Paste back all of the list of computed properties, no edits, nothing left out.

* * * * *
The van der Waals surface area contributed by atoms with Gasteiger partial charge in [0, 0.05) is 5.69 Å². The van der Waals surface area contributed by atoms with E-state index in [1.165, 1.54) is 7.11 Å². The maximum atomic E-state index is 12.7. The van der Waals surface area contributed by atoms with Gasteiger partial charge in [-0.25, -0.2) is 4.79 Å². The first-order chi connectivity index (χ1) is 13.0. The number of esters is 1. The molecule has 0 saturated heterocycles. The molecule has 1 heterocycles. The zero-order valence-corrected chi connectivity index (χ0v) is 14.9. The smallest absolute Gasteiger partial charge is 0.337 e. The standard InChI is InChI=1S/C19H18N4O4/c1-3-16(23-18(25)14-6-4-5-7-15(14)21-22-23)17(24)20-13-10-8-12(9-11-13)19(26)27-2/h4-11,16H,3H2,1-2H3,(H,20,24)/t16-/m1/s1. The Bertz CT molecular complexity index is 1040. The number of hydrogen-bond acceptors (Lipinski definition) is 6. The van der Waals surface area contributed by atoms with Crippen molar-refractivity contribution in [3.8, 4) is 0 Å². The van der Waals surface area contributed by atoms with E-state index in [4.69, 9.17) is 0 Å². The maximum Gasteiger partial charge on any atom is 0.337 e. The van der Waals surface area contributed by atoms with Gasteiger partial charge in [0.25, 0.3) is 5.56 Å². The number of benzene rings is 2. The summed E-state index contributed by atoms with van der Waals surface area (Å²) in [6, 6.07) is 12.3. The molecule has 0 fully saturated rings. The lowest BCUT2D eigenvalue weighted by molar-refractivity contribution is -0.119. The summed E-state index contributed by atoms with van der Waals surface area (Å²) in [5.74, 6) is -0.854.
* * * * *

The van der Waals surface area contributed by atoms with Gasteiger partial charge in [0, 0.05) is 5.69 Å². The van der Waals surface area contributed by atoms with E-state index in [1.165, 1.54) is 7.11 Å². The maximum atomic E-state index is 12.7. The van der Waals surface area contributed by atoms with Gasteiger partial charge in [-0.25, -0.2) is 4.79 Å². The first-order chi connectivity index (χ1) is 13.0. The number of esters is 1. The molecule has 0 saturated heterocycles. The molecule has 1 heterocycles. The zero-order valence-corrected chi connectivity index (χ0v) is 14.9. The smallest absolute Gasteiger partial charge is 0.337 e. The standard InChI is InChI=1S/C19H18N4O4/c1-3-16(23-18(25)14-6-4-5-7-15(14)21-22-23)17(24)20-13-10-8-12(9-11-13)19(26)27-2/h4-11,16H,3H2,1-2H3,(H,20,24)/t16-/m1/s1. The Bertz CT molecular complexity index is 1040. The number of hydrogen-bond acceptors (Lipinski definition) is 6. The van der Waals surface area contributed by atoms with Crippen molar-refractivity contribution in [3.8, 4) is 0 Å². The van der Waals surface area contributed by atoms with E-state index in [4.69, 9.17) is 0 Å². The maximum Gasteiger partial charge on any atom is 0.337 e. The van der Waals surface area contributed by atoms with Gasteiger partial charge in [0.25, 0.3) is 5.56 Å². The number of benzene rings is 2. The summed E-state index contributed by atoms with van der Waals surface area (Å²) in [6, 6.07) is 12.3. The molecule has 0 fully saturated rings. The lowest BCUT2D eigenvalue weighted by molar-refractivity contribution is -0.119. The summed E-state index contributed by atoms with van der Waals surface area (Å²) in [5.74, 6) is -0.854.